away if he is to hold on to his sanity and have a life of his own.  I can see by your face you don't
    agree, so I'll try again.  What she wants is for him, Jefferson, and me to change everything that has
    been going on for three hundred years.  She wants it to happen so in case she ever gets out of bed
    again, she can go to that little church there in the quarter and say proudly, 'You see, I told you--I
    told you he was a man.'  And if she dies an hour after that, all right; but what she wants to hear first
    is that he did not crawl to that white man, that he stood at that last moment and walked.  Because if
    he does not, she knows that she will never get a chance to see a black man stand for her.

    And for my aunt and Irene it is the same.  Who else does my aunt have?  She has never married.
    She raised my mother because my mother's mother, who was her sister, gave my mother to her
    when she was only a baby, to follow a man whom the South had run away.  Just as my own
    mother and my own father left me with her, for greener pastures.  And for Irene and for others
    there in the quarter it's the same.  They look at their fathers, their grandfathers, their brothers--all
    broken.  They see me--and I, who grew up in the same plantation, can teach reading, writing and
    arithmetic.  I can give them something that neither a husband, a father, nor a grandfather ever did,
    so they want to hold on as long as they can. Not realizing that their holding on will break me too.
    That in order for me to be what they think I am, what they want me to be, I must run as the others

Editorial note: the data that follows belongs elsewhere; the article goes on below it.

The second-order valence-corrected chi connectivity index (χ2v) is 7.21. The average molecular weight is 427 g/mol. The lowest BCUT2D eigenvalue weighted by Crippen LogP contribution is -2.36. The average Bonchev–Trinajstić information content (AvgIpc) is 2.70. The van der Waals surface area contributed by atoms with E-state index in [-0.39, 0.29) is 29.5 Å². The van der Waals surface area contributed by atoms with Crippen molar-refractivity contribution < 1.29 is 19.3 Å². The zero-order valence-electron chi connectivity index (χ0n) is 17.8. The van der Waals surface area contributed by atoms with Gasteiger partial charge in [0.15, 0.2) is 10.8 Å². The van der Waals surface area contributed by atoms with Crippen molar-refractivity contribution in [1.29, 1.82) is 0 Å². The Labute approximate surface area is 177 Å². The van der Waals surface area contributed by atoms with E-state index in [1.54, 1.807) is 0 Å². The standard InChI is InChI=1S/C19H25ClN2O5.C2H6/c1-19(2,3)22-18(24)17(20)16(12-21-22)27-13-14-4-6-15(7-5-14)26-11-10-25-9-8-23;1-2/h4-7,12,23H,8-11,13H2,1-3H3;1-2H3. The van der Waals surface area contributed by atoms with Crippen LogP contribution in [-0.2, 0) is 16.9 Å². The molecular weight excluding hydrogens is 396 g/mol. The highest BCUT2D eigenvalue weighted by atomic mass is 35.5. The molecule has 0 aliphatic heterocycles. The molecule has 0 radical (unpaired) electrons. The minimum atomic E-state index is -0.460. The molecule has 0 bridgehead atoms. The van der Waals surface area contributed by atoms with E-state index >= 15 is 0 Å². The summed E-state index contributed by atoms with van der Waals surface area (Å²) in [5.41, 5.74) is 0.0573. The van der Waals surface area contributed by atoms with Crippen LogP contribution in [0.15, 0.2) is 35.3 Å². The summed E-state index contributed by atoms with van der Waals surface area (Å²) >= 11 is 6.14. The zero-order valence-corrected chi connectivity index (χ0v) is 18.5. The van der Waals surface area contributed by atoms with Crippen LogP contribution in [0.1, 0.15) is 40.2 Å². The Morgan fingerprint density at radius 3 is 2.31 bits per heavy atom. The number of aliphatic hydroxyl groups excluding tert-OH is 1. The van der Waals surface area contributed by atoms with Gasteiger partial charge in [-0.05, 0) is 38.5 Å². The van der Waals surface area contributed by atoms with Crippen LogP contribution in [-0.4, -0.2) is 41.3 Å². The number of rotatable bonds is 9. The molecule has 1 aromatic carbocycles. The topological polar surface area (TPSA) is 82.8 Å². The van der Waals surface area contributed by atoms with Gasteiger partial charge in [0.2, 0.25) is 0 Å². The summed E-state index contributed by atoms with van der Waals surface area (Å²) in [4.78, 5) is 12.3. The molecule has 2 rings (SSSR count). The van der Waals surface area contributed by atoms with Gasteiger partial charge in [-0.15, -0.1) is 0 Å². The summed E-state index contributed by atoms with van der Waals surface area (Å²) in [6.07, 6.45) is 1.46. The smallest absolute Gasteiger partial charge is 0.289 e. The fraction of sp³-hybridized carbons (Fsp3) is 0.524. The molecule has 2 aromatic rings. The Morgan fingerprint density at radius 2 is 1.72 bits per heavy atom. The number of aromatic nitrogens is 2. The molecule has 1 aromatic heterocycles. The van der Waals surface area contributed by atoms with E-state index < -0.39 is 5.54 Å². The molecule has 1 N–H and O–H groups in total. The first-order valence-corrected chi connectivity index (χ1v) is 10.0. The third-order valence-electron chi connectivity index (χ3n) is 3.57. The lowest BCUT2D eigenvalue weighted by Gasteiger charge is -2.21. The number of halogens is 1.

have done in the past.  Now do you see?  Do you see?"

    "Will the circle ever be broken?"

    "It's up to Jefferson, my love."

And so, even Wiggins is shifting the burden to Jefferson.  Where we assumed that the lesson before dying would be learned by Jefferson and taught by Wiggins, the great pleasure of the novel is that exactly the opposite occurs.  In fact, Jefferson is transformed into a Christ-figure as he shoulders the burdens of an entire community and his dignity in the face of indifferent death demonstrates to Wiggins, to white jailers and to the folk of the Parish just what it means to be a man.  He achieves an apotheosis as, dying for the sins of others,  he proves himself to be, not a hog, but a human being and in the process he redeems Grant Wiggins.

This is a straightforward novel, that masterfully evokes a time and a place and a community that was forced to bear inhuman injustices.  The dignified manner in which a simple man rises up and, with courage and grace,  accepts the burden of man's inhumanity to man makes for an uplifting tale of the triumph of the the human spirit.

(Reviewed:)

Grade: (A)

  

Websites:

Book-related and General Links:
    -OPRAH.COM REVIEW
    -Teachers Guide: A Lesson Before Dying   by Ernest Gaines (Random House)
    -EXCERPT: Chapter One
    -BookBrowser Review:  A Lesson Before Dying  by  Ernest J. Gaines
    -BIO:  Ernest J. Gaines (Tanya Bickley Enterprises)
    -INTERVIEW: Meeting Ernest Gaines    Bill Ferris, NEH Chairman
    -Ernest Gaines' haunting voice  (Jason Berry, y'all.com)
    -Born on the Bayou:  USL's literary treasure Ernest Gaines (Brian McCann , The Vermillion)
    -'Miss Jane Pittman' Is Removed From a Class at Blacks' Behest Reuters CONROE, Tex., Jan. 21 1995, Sunday NY Times
    -REVIEW: of A Gathering of Old Men  (Reynolds Price, NY Times Book Review)
    -The National Book Critics's Circle Award